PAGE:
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Problems with hearing are common as people age. While a new AARP national survey shows the vast majority of people over age 50 recognize the importance of hearing to overall health, some don’t do all they can to protect themselves from hearing loss.

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Nearly two-thirds (65%) of adults age 50 and over say their hearing has declined — with men significantly more likely to experience hearing loss than women, according to an AARP sample of older Americans polled in January.

Causes of age-related hearing loss are varied. It can be linked to changes to the inner ear, certain medications, or underlying conditions. In addition, some older adults encounter problems due to long-term exposure to noise.

Most older Americans (86%) agree that hearing health is important to maintaining their quality of life, the research found. About half (52%) say it’s extremely or very important to reduce exposure to noise, and 37% say it’s somewhat important.

If an issue arose, 28% of adults age 50 and over reported that they would be extremely likely to get a hearing checkup; 43% were very likely, and 23% somewhat likely.

Yet, older adults lack awareness of how to prevent hearing loss — specifically, what individuals can do to maintain their hearing and, conversely, the potential consequences of not taking prevention steps.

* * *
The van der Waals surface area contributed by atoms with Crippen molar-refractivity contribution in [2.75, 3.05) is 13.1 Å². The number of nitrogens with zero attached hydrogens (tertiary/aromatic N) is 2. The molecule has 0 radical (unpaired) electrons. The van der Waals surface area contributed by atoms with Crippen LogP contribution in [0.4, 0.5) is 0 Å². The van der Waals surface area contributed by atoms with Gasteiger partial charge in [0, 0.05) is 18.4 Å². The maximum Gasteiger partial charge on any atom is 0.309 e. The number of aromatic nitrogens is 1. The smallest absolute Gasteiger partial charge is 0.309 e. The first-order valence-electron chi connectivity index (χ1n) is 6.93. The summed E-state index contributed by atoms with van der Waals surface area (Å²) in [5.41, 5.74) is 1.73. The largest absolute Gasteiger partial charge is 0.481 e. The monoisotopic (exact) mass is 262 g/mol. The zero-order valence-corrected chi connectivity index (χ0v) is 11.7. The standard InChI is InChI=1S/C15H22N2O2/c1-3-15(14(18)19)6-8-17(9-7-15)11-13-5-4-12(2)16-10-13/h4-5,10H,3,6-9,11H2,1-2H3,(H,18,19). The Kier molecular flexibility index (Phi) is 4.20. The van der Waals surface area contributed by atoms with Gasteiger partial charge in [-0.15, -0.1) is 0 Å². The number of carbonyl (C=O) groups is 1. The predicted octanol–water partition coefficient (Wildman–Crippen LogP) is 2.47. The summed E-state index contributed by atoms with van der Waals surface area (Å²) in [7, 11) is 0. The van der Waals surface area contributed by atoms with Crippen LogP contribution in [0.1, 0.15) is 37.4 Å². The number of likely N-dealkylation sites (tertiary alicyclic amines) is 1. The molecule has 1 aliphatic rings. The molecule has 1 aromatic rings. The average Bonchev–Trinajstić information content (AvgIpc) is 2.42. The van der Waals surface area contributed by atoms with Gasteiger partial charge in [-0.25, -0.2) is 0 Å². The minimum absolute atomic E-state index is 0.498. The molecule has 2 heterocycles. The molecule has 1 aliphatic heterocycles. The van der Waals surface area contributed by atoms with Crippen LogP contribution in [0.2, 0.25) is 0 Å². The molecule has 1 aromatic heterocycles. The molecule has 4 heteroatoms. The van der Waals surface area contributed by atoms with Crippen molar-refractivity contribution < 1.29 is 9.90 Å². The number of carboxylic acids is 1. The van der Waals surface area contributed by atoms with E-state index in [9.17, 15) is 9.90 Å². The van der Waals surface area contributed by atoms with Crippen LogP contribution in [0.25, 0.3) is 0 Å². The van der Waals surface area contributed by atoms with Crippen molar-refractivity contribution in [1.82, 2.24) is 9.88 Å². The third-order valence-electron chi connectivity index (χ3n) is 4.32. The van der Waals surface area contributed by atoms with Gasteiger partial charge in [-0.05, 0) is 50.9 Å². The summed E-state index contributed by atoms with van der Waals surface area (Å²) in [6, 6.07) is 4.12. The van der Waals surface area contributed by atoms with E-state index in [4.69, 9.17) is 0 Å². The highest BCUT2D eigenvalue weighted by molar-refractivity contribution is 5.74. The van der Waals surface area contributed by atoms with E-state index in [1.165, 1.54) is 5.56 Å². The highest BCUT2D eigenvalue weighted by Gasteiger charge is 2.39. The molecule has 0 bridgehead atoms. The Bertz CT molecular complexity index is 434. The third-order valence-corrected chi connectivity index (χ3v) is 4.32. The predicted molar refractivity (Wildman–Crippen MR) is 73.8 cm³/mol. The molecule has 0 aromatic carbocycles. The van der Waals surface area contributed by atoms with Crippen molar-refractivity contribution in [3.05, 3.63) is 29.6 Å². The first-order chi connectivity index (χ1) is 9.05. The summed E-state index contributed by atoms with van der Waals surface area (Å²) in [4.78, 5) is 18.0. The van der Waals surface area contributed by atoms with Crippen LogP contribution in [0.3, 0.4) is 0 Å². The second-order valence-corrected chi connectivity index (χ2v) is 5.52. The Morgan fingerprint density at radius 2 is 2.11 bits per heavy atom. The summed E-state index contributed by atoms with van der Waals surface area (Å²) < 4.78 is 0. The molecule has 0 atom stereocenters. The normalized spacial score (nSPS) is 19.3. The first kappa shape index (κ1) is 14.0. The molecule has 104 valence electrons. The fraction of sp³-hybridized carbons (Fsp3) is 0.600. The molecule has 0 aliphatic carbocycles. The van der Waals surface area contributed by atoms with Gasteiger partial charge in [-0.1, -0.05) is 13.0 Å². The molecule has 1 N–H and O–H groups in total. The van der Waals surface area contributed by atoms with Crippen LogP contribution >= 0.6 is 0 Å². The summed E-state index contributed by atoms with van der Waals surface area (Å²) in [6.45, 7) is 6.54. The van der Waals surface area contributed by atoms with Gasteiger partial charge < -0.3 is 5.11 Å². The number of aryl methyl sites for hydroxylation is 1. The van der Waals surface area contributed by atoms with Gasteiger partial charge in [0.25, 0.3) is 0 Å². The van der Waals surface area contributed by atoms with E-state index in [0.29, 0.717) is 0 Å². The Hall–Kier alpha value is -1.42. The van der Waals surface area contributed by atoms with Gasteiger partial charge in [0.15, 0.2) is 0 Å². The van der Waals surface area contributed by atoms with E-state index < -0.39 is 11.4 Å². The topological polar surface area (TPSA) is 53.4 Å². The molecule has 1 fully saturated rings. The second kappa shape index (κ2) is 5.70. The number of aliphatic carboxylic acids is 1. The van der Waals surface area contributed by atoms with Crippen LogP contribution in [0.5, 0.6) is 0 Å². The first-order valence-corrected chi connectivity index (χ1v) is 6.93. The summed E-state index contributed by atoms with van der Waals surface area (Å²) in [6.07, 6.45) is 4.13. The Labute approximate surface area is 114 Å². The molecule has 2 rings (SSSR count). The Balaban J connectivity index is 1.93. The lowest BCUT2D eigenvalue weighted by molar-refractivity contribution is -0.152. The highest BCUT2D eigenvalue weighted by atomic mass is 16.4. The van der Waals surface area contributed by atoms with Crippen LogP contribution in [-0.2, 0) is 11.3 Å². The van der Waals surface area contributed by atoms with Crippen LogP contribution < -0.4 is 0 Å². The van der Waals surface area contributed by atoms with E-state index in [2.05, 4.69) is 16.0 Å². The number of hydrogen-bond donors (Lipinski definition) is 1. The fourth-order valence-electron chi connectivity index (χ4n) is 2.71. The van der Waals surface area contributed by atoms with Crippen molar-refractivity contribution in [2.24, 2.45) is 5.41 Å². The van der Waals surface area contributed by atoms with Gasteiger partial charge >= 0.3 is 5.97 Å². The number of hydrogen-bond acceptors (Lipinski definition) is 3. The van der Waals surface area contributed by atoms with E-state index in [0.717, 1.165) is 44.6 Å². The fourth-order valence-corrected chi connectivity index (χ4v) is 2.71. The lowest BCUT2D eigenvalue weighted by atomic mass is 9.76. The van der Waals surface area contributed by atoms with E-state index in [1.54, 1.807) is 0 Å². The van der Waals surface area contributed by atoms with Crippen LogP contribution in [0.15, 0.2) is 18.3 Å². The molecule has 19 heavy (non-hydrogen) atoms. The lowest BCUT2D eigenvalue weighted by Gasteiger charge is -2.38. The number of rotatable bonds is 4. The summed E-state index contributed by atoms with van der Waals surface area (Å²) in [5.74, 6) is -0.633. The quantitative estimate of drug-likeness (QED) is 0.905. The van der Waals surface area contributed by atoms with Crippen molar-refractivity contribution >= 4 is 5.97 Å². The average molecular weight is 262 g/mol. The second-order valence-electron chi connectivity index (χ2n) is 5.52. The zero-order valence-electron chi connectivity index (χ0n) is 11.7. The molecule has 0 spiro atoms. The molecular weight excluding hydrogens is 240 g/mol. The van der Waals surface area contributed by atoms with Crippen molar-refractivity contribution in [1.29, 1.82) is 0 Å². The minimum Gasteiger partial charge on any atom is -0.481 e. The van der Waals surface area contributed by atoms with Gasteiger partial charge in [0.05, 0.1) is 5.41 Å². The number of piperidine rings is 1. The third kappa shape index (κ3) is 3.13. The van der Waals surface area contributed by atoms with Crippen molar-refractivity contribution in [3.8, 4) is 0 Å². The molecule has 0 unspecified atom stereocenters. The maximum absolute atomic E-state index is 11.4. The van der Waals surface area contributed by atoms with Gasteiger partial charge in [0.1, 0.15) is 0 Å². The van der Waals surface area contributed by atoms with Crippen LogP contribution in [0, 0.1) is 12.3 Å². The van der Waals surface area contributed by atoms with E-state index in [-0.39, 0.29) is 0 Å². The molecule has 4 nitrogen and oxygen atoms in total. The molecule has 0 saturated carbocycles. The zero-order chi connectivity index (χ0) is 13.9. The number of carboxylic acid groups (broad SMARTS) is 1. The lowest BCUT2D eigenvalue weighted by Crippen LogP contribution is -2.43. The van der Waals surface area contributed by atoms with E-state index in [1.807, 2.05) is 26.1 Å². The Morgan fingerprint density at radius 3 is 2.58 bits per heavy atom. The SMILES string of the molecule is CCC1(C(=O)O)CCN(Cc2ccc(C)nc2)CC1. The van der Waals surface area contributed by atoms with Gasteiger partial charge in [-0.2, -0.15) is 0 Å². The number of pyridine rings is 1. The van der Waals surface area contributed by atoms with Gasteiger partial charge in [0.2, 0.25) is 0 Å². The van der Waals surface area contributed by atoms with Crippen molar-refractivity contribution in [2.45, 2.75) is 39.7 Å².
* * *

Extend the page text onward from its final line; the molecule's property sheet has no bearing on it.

Among adults who do not currently have any difficulty hearing, looking ahead to a time when they might be experiencing some hearing issues, 41% of respondents said they would be apt to use a device to protect their hearing from loud noise. About one-quarter (27%) of adults who already have difficulty hearing say they would be likely to do so.

As for loud restaurants, 42% with good hearing now say they would avoid them, and 34% would ask to be seated in a quiet section if their hearing declined. Still, 59% of survey participants (women more than men) overall like the idea of bars and restaurants offering customers a quiet room option. Just 15% of respondents say they would avoid social gatherings if they were hearing impaired.

Thanks to a rule change by the U.S. Food and Drug Administration last fall, hearing aids can be purchased over the counter without a doctor’s prescription. About 70% of older adults knew of this easier access (with awareness greater among men and those age 65-plus), according to AARP. For 35% of respondents, the availability makes them more likely to buy hearing aids if needed, while it made no difference to 59%.


The research is based on a survey conducted by phone and online in January 2023 of a nationally representative sample of 1,004 people over age 50. Respondents were asked to assess their own hearing and were asked about actions they would take should they experience a hearing loss.

For more information, please contact Laura Mehegan at For media inquiries, contact External Relations at